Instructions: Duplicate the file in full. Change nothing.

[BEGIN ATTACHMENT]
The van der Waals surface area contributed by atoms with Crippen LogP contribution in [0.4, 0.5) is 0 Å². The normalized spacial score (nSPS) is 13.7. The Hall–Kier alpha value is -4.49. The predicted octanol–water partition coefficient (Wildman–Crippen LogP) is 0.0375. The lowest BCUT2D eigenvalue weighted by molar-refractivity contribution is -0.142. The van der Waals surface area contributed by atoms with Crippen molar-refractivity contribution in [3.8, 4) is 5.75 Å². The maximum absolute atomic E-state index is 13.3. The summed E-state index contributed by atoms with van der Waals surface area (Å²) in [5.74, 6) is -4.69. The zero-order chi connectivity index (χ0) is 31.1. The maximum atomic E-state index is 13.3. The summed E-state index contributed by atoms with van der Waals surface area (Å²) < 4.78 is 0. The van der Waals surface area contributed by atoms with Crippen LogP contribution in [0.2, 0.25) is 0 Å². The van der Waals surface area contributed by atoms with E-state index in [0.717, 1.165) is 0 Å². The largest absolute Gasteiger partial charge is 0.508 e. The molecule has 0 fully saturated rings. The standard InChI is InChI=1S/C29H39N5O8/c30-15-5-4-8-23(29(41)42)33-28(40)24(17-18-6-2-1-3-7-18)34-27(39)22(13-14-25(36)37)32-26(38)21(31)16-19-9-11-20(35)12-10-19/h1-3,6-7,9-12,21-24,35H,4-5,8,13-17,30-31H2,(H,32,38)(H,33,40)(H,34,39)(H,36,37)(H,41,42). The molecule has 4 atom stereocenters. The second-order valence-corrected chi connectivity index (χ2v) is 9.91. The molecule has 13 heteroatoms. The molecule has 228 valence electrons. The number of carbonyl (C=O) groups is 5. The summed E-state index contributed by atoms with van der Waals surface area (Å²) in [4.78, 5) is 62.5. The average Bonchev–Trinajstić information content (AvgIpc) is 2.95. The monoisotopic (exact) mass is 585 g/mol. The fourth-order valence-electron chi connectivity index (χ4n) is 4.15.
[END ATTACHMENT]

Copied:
The van der Waals surface area contributed by atoms with Crippen LogP contribution in [0.4, 0.5) is 0 Å². The normalized spacial score (nSPS) is 13.7. The Hall–Kier alpha value is -4.49. The predicted octanol–water partition coefficient (Wildman–Crippen LogP) is 0.0375. The lowest BCUT2D eigenvalue weighted by molar-refractivity contribution is -0.142. The van der Waals surface area contributed by atoms with Crippen molar-refractivity contribution in [3.8, 4) is 5.75 Å². The maximum absolute atomic E-state index is 13.3. The summed E-state index contributed by atoms with van der Waals surface area (Å²) in [5.74, 6) is -4.69. The zero-order chi connectivity index (χ0) is 31.1. The maximum atomic E-state index is 13.3. The summed E-state index contributed by atoms with van der Waals surface area (Å²) < 4.78 is 0. The van der Waals surface area contributed by atoms with Crippen LogP contribution in [0.2, 0.25) is 0 Å². The van der Waals surface area contributed by atoms with E-state index in [0.717, 1.165) is 0 Å². The largest absolute Gasteiger partial charge is 0.508 e. The molecule has 0 fully saturated rings. The standard InChI is InChI=1S/C29H39N5O8/c30-15-5-4-8-23(29(41)42)33-28(40)24(17-18-6-2-1-3-7-18)34-27(39)22(13-14-25(36)37)32-26(38)21(31)16-19-9-11-20(35)12-10-19/h1-3,6-7,9-12,21-24,35H,4-5,8,13-17,30-31H2,(H,32,38)(H,33,40)(H,34,39)(H,36,37)(H,41,42). The molecule has 4 atom stereocenters. The second-order valence-corrected chi connectivity index (χ2v) is 9.91. The molecule has 13 heteroatoms. The molecule has 228 valence electrons. The number of carbonyl (C=O) groups is 5. The summed E-state index contributed by atoms with van der Waals surface area (Å²) in [4.78, 5) is 62.5. The average Bonchev–Trinajstić information content (AvgIpc) is 2.95. The monoisotopic (exact) mass is 585 g/mol. The fourth-order valence-electron chi connectivity index (χ4n) is 4.15.